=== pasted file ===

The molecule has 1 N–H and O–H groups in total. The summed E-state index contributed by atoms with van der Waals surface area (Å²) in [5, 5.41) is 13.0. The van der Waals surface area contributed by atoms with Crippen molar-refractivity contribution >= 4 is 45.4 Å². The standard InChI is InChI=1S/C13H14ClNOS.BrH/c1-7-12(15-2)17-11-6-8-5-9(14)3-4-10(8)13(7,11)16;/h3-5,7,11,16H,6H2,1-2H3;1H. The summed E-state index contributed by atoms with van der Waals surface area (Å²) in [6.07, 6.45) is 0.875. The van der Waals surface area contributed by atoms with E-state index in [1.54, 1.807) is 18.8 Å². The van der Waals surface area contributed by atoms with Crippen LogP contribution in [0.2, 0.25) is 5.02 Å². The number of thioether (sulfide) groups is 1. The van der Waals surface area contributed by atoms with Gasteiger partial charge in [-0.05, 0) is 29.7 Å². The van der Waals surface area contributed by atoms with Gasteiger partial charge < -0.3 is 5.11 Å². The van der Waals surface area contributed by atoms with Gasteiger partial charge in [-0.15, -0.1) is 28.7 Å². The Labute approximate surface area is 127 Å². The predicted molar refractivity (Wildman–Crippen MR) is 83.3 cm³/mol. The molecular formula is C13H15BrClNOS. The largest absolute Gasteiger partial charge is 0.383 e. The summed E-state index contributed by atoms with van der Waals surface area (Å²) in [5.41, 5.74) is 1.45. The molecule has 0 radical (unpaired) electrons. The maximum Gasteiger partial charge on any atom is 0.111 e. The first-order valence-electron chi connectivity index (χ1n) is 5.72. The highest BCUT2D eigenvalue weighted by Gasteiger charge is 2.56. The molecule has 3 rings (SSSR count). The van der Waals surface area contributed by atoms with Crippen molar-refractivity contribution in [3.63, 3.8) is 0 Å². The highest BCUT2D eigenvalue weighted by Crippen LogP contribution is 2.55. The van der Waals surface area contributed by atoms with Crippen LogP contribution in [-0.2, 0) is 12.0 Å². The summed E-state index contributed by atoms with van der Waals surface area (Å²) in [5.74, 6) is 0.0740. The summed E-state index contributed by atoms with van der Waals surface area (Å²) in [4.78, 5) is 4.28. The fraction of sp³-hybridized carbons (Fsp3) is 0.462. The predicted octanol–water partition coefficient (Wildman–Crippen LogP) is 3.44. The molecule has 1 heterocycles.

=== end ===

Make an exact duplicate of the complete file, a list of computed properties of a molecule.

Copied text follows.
The molecule has 1 N–H and O–H groups in total. The summed E-state index contributed by atoms with van der Waals surface area (Å²) in [5, 5.41) is 13.0. The van der Waals surface area contributed by atoms with Crippen molar-refractivity contribution >= 4 is 45.4 Å². The standard InChI is InChI=1S/C13H14ClNOS.BrH/c1-7-12(15-2)17-11-6-8-5-9(14)3-4-10(8)13(7,11)16;/h3-5,7,11,16H,6H2,1-2H3;1H. The summed E-state index contributed by atoms with van der Waals surface area (Å²) in [6.07, 6.45) is 0.875. The van der Waals surface area contributed by atoms with E-state index in [1.54, 1.807) is 18.8 Å². The van der Waals surface area contributed by atoms with Crippen LogP contribution in [0.2, 0.25) is 5.02 Å². The number of thioether (sulfide) groups is 1. The van der Waals surface area contributed by atoms with Gasteiger partial charge in [-0.05, 0) is 29.7 Å². The van der Waals surface area contributed by atoms with Gasteiger partial charge < -0.3 is 5.11 Å². The van der Waals surface area contributed by atoms with Gasteiger partial charge in [-0.15, -0.1) is 28.7 Å². The Labute approximate surface area is 127 Å². The predicted molar refractivity (Wildman–Crippen MR) is 83.3 cm³/mol. The molecular formula is C13H15BrClNOS. The largest absolute Gasteiger partial charge is 0.383 e. The summed E-state index contributed by atoms with van der Waals surface area (Å²) in [5.41, 5.74) is 1.45. The molecule has 0 radical (unpaired) electrons. The maximum Gasteiger partial charge on any atom is 0.111 e. The first-order valence-electron chi connectivity index (χ1n) is 5.72. The highest BCUT2D eigenvalue weighted by Gasteiger charge is 2.56. The molecule has 3 rings (SSSR count). The van der Waals surface area contributed by atoms with Crippen molar-refractivity contribution in [3.63, 3.8) is 0 Å². The highest BCUT2D eigenvalue weighted by Crippen LogP contribution is 2.55. The van der Waals surface area contributed by atoms with Crippen LogP contribution in [-0.2, 0) is 12.0 Å². The summed E-state index contributed by atoms with van der Waals surface area (Å²) in [5.74, 6) is 0.0740. The summed E-state index contributed by atoms with van der Waals surface area (Å²) in [4.78, 5) is 4.28. The fraction of sp³-hybridized carbons (Fsp3) is 0.462. The predicted octanol–water partition coefficient (Wildman–Crippen LogP) is 3.44. The molecule has 1 heterocycles.